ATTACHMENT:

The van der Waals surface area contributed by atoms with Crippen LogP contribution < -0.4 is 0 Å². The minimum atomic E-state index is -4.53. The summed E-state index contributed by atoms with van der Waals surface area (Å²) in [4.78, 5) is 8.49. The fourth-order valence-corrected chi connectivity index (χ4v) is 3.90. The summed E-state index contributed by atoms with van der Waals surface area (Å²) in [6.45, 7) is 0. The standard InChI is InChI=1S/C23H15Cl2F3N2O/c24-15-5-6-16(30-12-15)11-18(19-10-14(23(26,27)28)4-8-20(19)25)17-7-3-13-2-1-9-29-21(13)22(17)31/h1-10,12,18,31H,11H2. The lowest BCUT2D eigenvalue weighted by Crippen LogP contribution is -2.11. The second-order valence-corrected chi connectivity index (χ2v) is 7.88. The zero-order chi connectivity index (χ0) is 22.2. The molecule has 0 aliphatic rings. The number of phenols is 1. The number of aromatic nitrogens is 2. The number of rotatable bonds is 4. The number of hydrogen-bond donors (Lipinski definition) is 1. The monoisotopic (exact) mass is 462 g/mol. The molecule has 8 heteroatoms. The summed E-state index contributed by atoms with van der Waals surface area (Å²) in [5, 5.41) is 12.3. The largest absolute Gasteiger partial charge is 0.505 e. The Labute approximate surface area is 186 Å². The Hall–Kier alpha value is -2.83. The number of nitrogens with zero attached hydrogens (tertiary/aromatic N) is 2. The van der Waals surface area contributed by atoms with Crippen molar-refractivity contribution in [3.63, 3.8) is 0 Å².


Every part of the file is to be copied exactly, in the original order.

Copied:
The van der Waals surface area contributed by atoms with Crippen LogP contribution < -0.4 is 0 Å². The minimum atomic E-state index is -4.53. The summed E-state index contributed by atoms with van der Waals surface area (Å²) in [4.78, 5) is 8.49. The fourth-order valence-corrected chi connectivity index (χ4v) is 3.90. The summed E-state index contributed by atoms with van der Waals surface area (Å²) in [6.45, 7) is 0. The standard InChI is InChI=1S/C23H15Cl2F3N2O/c24-15-5-6-16(30-12-15)11-18(19-10-14(23(26,27)28)4-8-20(19)25)17-7-3-13-2-1-9-29-21(13)22(17)31/h1-10,12,18,31H,11H2. The lowest BCUT2D eigenvalue weighted by Crippen LogP contribution is -2.11. The second-order valence-corrected chi connectivity index (χ2v) is 7.88. The zero-order chi connectivity index (χ0) is 22.2. The molecule has 0 aliphatic rings. The number of phenols is 1. The number of aromatic nitrogens is 2. The number of rotatable bonds is 4. The number of hydrogen-bond donors (Lipinski definition) is 1. The monoisotopic (exact) mass is 462 g/mol. The molecule has 8 heteroatoms. The summed E-state index contributed by atoms with van der Waals surface area (Å²) in [5, 5.41) is 12.3. The largest absolute Gasteiger partial charge is 0.505 e. The Labute approximate surface area is 186 Å². The Hall–Kier alpha value is -2.83. The number of nitrogens with zero attached hydrogens (tertiary/aromatic N) is 2. The van der Waals surface area contributed by atoms with Crippen molar-refractivity contribution in [3.63, 3.8) is 0 Å².